My Canadian Healthcare Horror Stories A Message for Americans

I was born in the same year that my government adopted socialized healthcare in Canada. I am an educated, middle-class woman and I have never known any kind of healthcare but the kind that is provided by our government-run system. It has been a nightmare for my family and me. The following stories, told in second person and based on my personal experiences with socialized healthcare in Canada, constitute my personal warning to Americans.

Imagine that you and your spouse, and three children under the age of six move to a new city and must find a family doctor. You are told at the local clinic that the doctors there are not accepting any new patients. (Canadian price controls have created shortages of everything when it comes to healthcare). The receptionist suggests that you go through the yellow pages and try to find a physician whose practice is not "full." You spend days, and weeks, doing this, and are repeatedly told "Sorry, we are not accepting new patients." You put your name on several waiting lists and persist in calling doctors' offices.

Finally, a receptionist tells you that, while the doctor is still accepting new patients, he requires a full medical history and an interview with each family member before you can be added to his roster of patients. Based on the questions asked during the interviews, you come to understand that he is screening out sick or potentially sick people. You are all healthy, fortunately, so he takes you on as patients. Others are just out of luck.

There is a chronic shortage of doctors in Canada because price controls on doctors' salaries have resulted in a "brain drain" where the best and brightest practice medicine in the U.S. and elsewhere, after being educated in Canada. In addition, the Canadian government cut medical school enrollment in half in the 1990s as a "cost-cutting measure," making the problem of doctor shortages much worse.

Next, imagine that all of a sudden your six-year-old begins showing what seems to be signs of an appendicitis attack, shortly after recuperating from chicken pox. You take him to a hospital emergency room and carry him in because he is unable to walk. There is no one to help you as you enter the building, so you must lumber along to the reception area. A nurse interviews you for a couple of minutes, asks you for the reason for your visit, and then takes your son's government health card and asks you to fill out paperwork while your son writhes in pain in your lap.

You tell the nurse that your son must be seen by a doctor immediately — it's an emergency! — as his condition is worsening by the minute. The nurse tells you, stone-faced, to go and sit in the waiting room to wait for a triage nurse. Having no choice, you do what you are told and join twenty or so others in line in front of you. You are given nothing to help make your son more comfortable — no damp facecloth, no bedpan for the vomit, nothing.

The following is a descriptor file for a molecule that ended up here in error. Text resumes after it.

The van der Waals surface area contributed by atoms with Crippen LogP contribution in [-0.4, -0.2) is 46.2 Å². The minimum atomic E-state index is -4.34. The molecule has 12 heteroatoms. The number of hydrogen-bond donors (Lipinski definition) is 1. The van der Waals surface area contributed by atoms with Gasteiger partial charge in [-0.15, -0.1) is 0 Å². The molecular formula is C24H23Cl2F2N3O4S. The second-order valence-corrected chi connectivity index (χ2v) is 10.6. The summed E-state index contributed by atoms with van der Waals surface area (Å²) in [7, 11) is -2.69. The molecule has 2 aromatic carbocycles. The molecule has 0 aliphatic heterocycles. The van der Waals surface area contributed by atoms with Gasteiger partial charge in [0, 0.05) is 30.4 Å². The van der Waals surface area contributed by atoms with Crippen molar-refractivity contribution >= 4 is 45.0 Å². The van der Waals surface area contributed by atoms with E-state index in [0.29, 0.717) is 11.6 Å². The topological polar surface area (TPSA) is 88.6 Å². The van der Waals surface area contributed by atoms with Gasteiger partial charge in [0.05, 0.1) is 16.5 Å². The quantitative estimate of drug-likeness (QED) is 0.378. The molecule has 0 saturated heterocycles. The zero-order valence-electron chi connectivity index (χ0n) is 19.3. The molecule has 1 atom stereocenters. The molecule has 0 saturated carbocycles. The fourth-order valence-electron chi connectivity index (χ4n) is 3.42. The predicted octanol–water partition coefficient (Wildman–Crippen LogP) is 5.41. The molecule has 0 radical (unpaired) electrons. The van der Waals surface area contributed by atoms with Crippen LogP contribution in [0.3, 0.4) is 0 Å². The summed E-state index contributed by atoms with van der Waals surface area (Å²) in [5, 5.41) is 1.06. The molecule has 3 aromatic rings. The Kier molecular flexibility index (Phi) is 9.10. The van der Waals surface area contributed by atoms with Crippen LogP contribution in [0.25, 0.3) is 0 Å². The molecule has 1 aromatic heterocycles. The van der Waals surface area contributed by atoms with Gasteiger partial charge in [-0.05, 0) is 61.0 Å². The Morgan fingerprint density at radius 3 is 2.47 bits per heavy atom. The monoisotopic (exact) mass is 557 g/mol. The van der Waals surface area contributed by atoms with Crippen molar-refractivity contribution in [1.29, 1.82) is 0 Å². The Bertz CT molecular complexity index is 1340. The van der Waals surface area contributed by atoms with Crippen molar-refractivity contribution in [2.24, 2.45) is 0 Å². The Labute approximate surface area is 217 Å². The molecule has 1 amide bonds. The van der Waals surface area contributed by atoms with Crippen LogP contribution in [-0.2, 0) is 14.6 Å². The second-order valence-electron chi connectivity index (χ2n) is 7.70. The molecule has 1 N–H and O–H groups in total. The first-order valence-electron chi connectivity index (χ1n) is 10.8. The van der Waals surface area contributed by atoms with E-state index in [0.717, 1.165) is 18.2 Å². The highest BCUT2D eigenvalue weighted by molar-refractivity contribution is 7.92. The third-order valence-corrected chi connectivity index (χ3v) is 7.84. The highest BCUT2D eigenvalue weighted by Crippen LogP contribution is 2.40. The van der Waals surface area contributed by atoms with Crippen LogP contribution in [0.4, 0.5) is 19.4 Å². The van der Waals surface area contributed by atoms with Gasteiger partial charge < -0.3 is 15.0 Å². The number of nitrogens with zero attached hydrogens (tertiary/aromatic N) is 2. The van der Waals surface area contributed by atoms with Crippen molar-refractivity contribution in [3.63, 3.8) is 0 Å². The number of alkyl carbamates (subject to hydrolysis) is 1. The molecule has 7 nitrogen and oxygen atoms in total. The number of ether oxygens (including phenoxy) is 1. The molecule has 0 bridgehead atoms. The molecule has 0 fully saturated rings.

When a triage nurse finally strolls in a half hour later your son is too weak to respond to her and you begin to panic. Finally, a doctor appears and says it's just a "bug" and that you should not be playing "armchair doctor" by "diagnosing" appendicitis. He orders some time-consuming tests anyway, because you have shown him that you are very, very angry. Six hours later the test results come back positive for appendicitis.

Your son is whisked away for an emergency appendectomy, after which the surgeon tells you that, had the surgery been delayed by another few minutes, he would probably have died. Your son's appendix was gangrenous and on the verge of bursting. It reminds you of reading in the local news of three other people who were sent home from the emergency room, only to have their appendices burst and die. You are grateful that you were much more persistent and ornery than they apparently were.

Our Soviet-style emergency rooms have waiting rooms equipped with hard metal chairs, vending machines that sell junk food, and maybe a television in one corner. There is no access to any medical equipment, beds, or even stretchers. In the emergency room everyone passes through triage and is given a code based on a nurse's cursory evaluation of their affliction. If you are not satisfied with the "care" that is provided there is nowhere else to go, except to an American hospital if you are close enough to the border and can afford to pay cash. Canadians know that if you call an ambulance you can bypass the 10–12 hour wait in the emergency room, but this drives up the costs of healthcare even further.

If there ever was a good fight, Americans, this is it. As we say in Canada, "Youse guys just gotta give 'er, eh!

August 11, 2009

Cathy LeBoeuf-Shouten lives in Hudson, Quebec, Canada.